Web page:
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Friday October 6, 2017

The Reptile Festival is slithering its way back to the Virginia Museum of Natural History in Martinsville on Saturday, October 21 from 9 a.m. to 3 p.m., giving festival attendees the chance to view many of the cold-blooded creatures that call Virginia and North Carolina home, as well as the opportunity to see some of the most exotic and feared reptiles from around the world.

The Reptile Festival presents a unique opportunity for visitors to see over 100 live snakes and other reptiles, while allowing presenters to demonstrate how reptiles play a critical role in the environment and, most often, a harmless role in peoples' day-to-day lives. Visitors are also allowed the opportunity to handle a variety of the animals on display.

“Reptiles, and snakes in particular, are such polarizing animals that seem to have most people either loving them or hating them,” said Zach Ryder, marketing and public relations manager at the museum. “Regardless of which end of the spectrum you’re at, a universal curiosity with these animals also seems prevalent and the Reptile Festival has become a tremendously popular way for people to indulge these curiosities.”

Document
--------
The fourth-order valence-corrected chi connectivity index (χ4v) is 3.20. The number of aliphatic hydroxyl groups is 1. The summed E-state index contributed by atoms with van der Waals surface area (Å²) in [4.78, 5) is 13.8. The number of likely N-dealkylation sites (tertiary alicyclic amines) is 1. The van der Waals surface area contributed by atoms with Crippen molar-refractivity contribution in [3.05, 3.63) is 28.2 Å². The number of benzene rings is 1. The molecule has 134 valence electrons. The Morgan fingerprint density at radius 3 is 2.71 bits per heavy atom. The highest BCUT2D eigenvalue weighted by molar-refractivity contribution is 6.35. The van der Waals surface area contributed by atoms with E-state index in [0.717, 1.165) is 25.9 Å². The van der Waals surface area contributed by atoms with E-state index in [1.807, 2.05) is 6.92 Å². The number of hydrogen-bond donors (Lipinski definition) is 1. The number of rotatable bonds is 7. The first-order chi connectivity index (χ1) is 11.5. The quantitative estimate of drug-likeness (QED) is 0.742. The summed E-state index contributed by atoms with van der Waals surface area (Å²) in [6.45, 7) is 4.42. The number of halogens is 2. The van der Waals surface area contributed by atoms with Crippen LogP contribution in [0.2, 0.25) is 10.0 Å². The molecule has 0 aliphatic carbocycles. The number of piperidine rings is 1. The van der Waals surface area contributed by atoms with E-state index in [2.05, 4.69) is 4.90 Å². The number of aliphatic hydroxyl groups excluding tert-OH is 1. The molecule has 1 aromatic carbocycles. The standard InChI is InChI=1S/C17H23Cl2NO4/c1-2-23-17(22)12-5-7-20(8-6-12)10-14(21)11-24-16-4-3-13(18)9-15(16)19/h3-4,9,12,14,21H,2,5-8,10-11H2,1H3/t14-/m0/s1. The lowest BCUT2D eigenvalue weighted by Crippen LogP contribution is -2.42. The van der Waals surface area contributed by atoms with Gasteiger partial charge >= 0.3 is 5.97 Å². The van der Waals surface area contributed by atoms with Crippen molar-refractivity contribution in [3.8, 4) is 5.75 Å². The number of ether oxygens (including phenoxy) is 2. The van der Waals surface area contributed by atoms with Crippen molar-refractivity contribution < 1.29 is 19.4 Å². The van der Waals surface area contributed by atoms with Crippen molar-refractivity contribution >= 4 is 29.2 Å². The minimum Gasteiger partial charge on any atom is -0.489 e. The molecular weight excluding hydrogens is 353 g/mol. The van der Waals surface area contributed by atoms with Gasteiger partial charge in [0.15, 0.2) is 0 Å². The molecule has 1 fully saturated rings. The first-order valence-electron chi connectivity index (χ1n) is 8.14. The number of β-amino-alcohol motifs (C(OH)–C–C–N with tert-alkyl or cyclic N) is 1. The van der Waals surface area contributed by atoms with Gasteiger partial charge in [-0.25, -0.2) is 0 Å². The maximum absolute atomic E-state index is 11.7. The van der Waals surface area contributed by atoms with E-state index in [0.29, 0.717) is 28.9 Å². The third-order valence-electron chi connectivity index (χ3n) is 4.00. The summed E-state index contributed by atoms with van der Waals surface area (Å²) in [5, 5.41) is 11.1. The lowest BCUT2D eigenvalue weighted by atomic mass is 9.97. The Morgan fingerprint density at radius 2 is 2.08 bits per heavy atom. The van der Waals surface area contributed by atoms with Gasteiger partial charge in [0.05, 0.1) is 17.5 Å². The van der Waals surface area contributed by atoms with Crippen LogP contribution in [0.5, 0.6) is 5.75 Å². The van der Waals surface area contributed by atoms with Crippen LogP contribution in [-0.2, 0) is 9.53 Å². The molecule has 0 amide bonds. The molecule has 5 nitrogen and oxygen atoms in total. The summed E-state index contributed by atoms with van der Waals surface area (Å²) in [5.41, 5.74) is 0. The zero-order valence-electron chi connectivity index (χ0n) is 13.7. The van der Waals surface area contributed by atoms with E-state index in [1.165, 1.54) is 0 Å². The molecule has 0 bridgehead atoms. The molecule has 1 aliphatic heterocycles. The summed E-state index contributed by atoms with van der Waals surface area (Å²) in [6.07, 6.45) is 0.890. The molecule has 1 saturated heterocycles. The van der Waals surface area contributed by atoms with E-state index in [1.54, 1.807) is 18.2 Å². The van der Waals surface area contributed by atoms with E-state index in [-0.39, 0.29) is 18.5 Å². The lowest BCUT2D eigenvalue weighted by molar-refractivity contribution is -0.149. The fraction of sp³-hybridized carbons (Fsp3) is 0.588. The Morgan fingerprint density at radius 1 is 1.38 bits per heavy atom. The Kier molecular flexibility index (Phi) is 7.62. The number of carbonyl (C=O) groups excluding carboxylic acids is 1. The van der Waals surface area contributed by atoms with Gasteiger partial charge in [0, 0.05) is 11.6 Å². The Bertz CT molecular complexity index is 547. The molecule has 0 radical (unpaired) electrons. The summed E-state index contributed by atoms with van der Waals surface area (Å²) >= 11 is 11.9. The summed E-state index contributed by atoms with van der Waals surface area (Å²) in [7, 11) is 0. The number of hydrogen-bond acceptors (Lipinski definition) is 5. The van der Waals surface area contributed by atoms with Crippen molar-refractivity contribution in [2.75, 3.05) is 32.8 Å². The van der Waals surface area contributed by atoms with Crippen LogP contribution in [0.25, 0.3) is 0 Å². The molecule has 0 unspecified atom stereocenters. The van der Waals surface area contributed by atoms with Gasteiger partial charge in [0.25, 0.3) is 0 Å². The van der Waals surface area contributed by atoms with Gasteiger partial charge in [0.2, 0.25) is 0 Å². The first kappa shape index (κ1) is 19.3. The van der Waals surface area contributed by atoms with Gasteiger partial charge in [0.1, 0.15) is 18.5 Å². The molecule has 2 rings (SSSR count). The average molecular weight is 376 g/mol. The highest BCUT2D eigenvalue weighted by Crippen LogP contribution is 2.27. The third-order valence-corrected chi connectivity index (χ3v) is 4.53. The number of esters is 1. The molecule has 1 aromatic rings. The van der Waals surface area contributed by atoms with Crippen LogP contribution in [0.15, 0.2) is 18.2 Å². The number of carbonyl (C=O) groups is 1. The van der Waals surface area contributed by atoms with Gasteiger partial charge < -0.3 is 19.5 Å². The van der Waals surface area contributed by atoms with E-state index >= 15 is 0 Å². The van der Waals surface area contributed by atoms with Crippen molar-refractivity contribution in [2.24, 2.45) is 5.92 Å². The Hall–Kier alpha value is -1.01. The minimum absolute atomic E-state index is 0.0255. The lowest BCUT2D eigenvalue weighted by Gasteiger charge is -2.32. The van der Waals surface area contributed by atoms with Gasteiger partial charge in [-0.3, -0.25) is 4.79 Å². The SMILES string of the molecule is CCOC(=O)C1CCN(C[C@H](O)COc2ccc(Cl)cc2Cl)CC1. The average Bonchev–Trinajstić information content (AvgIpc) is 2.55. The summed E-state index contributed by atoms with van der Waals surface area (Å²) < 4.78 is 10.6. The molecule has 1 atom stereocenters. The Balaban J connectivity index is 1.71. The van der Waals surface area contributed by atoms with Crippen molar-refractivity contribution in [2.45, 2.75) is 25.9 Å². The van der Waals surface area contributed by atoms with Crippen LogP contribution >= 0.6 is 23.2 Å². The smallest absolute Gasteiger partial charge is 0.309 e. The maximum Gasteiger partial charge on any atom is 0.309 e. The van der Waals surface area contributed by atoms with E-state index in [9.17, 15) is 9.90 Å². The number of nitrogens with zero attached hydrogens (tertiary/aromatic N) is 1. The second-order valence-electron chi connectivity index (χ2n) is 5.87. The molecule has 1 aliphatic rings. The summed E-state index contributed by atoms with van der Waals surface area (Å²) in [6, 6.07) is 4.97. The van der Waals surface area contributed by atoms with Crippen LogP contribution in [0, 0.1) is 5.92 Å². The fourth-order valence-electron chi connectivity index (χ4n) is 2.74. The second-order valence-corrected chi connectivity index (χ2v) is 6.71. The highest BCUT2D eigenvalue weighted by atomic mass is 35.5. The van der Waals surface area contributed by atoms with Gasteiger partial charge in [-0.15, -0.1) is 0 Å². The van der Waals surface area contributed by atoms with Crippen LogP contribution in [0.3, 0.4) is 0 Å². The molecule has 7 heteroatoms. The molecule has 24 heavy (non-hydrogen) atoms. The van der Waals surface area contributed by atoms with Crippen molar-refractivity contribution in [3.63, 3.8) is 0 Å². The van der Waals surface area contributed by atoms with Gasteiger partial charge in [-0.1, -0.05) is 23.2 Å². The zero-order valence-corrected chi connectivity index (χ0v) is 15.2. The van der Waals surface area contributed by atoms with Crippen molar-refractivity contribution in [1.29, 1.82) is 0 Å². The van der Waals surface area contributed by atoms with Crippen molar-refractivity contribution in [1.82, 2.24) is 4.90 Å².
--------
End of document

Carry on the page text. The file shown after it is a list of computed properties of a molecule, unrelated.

The festival is once again highlighted by annual crowd-favorite, Mark Kilby, of the Luray Zoo, who is scheduled to show-off some of the most iconic reptiles on earth, including a king cobra, monocled cobra, timber rattlesnake, gila monster, alligator, alligator snapping turtle, red-footed tortoise and others. His presentations are scheduled for to take place at 11 a.m. and 2 p.m. Visitors are encouraged to arrive well before the scheduled times to ensure a chance to view the shows.

"Mark's shows have been extremely popular in the past, to the point that we've reached maximum crowd capacity on multiple occasions," said Ryder. "We encourage anyone wishing to view the show to arrive early to ensure they have a seat."

Cold Blooded Encounters reptile zoo and science center returns to the museum, bringing along dozens of live animal displays.

“We’re excited to have Cold Blooded Encounters join us again this year to bring their amazing displays and expertise to the Reptile Festival,” said Ryder. “They have a large variety of reptiles and amphibians to display, with a heavy emphasis on what's native to our region.”

In addition to the offerings of the Luray Zoo and Cold Blooded Encounters, the museum will display its own herpetology collection, while providing a variety of reptile-themed games and crafts throughout the day, as well as festival staples, such as balloon animals, temporary tattoos and story time. Food and drinks will be available for purchase at the museum's PALEO Café throughout the event.

Admission to the festival is $7 for adults ages 19-59, $5 for ages 3-18, and $4 for seniors 60+ and college students. Admission is free for children under 3 and museum members. Admission also grants visitors access to all of the museum’s exhibit galleries.

Tags: Festivals, Virginia Museum of Natural History